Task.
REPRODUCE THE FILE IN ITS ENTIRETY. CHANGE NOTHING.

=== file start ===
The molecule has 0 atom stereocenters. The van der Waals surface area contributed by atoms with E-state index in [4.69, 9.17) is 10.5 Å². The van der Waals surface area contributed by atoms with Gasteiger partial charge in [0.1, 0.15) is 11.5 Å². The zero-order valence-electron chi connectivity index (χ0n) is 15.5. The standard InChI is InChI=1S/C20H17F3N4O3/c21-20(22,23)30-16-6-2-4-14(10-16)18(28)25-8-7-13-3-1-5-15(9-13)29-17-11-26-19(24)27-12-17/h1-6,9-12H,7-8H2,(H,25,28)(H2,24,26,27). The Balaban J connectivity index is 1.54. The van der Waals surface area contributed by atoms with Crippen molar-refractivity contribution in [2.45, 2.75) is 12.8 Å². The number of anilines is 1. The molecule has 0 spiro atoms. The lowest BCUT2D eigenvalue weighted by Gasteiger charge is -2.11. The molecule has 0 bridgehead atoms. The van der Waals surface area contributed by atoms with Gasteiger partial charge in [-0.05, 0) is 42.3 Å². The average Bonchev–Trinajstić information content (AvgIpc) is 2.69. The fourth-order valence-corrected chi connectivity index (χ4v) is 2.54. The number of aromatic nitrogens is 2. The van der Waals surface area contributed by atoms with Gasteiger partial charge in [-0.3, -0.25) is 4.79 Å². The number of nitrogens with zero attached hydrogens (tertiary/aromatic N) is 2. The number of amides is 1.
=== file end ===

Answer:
The molecule has 0 atom stereocenters. The van der Waals surface area contributed by atoms with E-state index in [4.69, 9.17) is 10.5 Å². The van der Waals surface area contributed by atoms with Gasteiger partial charge in [0.1, 0.15) is 11.5 Å². The zero-order valence-electron chi connectivity index (χ0n) is 15.5. The standard InChI is InChI=1S/C20H17F3N4O3/c21-20(22,23)30-16-6-2-4-14(10-16)18(28)25-8-7-13-3-1-5-15(9-13)29-17-11-26-19(24)27-12-17/h1-6,9-12H,7-8H2,(H,25,28)(H2,24,26,27). The Balaban J connectivity index is 1.54. The van der Waals surface area contributed by atoms with Crippen molar-refractivity contribution in [2.45, 2.75) is 12.8 Å². The number of anilines is 1. The molecule has 0 spiro atoms. The lowest BCUT2D eigenvalue weighted by Gasteiger charge is -2.11. The molecule has 0 bridgehead atoms. The van der Waals surface area contributed by atoms with Gasteiger partial charge in [-0.05, 0) is 42.3 Å². The average Bonchev–Trinajstić information content (AvgIpc) is 2.69. The fourth-order valence-corrected chi connectivity index (χ4v) is 2.54. The number of aromatic nitrogens is 2. The van der Waals surface area contributed by atoms with Gasteiger partial charge in [-0.3, -0.25) is 4.79 Å². The number of nitrogens with zero attached hydrogens (tertiary/aromatic N) is 2. The number of amides is 1.